Wondering what we'll do when it eventually ends, I was pleased to see that Dark Horse comics picked up the comic book rights as the sci-fi/fantasy/80's homage series seems tailor made for comics.

And so far so good with Jody Houser and Stefano Martino's The Stranger Things: The Other Side graphic novel. This story revisits the first season of the show, but from a different angle; showing Will's adventure in the Upside Down. A couple of notes on that:

1. If you haven't seen the show, you likely have no idea what I meant by "the Upside Down" and likewise, I'm not sure that the book can standalone.

2. Houser totally nails the tone of the show. I am curious though about stories beyond the show and if they (Dark Horse, Jody Houser if she's still on board) ability to tell brand new stories. This one's plot doesn't break new ground.

Monday, July 08, 2019


Reader's Diary #2060- Gay Degani: Abbreviated Glossary


Gay Degani's "Abbreviated Glossary" is a flash fiction unlike no other. Well, maybe. I was reminded in a couple of ways of Hemingway's classic "Baby Shoes." Imagine that story as a blink in a series of life.

It's powerful and speaks volumes about life's rapid fires. It's told in chunks but they fuse together almost miraculously.

Saturday, July 06, 2019

Reader's Diary #2059- Christos Gage (writer), various artists: Spider-Geddon

I do enjoy the Spider-Verse, the idea of many Spider-People, variations on a Spider-Man theme across multiverses coming together. I enjoy it actually a lot more than I thought I would, initially fearing it would result in a too-crowded world and losing sight of solo characters. The movie especially showed that such concerns could be overcome, but I also enjoyed the Spider-Verse comics collection from a few years back.

I didn't, however, find Spider-Geddon to be as successful. First off, it's really just a rehash of Spider-Verse. There are a couple of new fun characters (a favourite is Spiders-Man, a massive mound of live spiders in the shape of Spider-Man and collectively acting, er...somewhat, as the singular hero) but this time around it does feel too busy. It's hard to even care about the familiar ones when their masks never come off and they only get a line here or there let alone connect to the newbies. Even the villains, the vampire-esque Inheritors are lackluster this time around. Especially annoying was their tendency to dismiss the Spider-people as non-threats when clearly they were defeated before. Now instead of making them seem threatening, they just come across as stupid.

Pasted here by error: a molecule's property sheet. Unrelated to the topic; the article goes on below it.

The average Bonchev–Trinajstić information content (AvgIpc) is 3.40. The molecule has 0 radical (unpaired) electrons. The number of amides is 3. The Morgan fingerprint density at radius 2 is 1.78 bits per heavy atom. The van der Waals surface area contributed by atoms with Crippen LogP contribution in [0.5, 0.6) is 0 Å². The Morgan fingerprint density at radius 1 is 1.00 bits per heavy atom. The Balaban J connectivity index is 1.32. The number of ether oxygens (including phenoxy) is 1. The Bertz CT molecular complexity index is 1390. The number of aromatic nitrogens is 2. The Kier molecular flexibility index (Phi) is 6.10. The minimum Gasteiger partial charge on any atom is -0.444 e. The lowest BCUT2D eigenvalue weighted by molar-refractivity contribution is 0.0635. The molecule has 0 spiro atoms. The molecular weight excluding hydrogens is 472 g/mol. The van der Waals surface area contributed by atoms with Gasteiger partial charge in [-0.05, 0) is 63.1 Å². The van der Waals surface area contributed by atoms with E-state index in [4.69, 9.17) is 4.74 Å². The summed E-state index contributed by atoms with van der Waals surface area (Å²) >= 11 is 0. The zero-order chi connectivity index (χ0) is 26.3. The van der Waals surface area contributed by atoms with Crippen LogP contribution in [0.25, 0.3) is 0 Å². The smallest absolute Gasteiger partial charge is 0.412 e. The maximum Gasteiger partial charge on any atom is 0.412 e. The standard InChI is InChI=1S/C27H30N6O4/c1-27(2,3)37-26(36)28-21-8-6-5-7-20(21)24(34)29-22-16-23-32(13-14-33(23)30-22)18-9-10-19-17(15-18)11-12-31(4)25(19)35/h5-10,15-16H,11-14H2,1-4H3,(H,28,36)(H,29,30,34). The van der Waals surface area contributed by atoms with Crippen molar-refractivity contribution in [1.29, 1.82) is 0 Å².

More appealing for me were the one-off stories in the Spider-Vault at the end, showing some of the new Spider variations in action in their own universes. These felt more creative and finally meant to do some character development.

)As a side note, has their ever been a Spider-Man variation who was LGBT or Q? How about one that wasn't able-bodied?)

Friday, July 05, 2019

Reader's Diary #2058- Tasha Spillett and Natasha Donovan: Surviving the City

Tasha Spillett and Natasha Donovan's Surviving the City isn't long at 54 pages; more of a comic than a graphic novel, but like a good short story manages to fit a lot of great ideas in.

It deals with two teenage indigenous girls in Winnipeg, best friends. But one of them runs away, leaving the other devastated and worried. The streets are full of dangers.

It touches on a lot of themes and topics including Missing and Murdered Indigenous Women and Girls, systemic/colonial racism and danger, friendship, and cultural customs. In that regard, there's no doubt that the book was intended to educate. But the story is strong and enthralling and the art is rich and engaging in terms of colours and symbolism.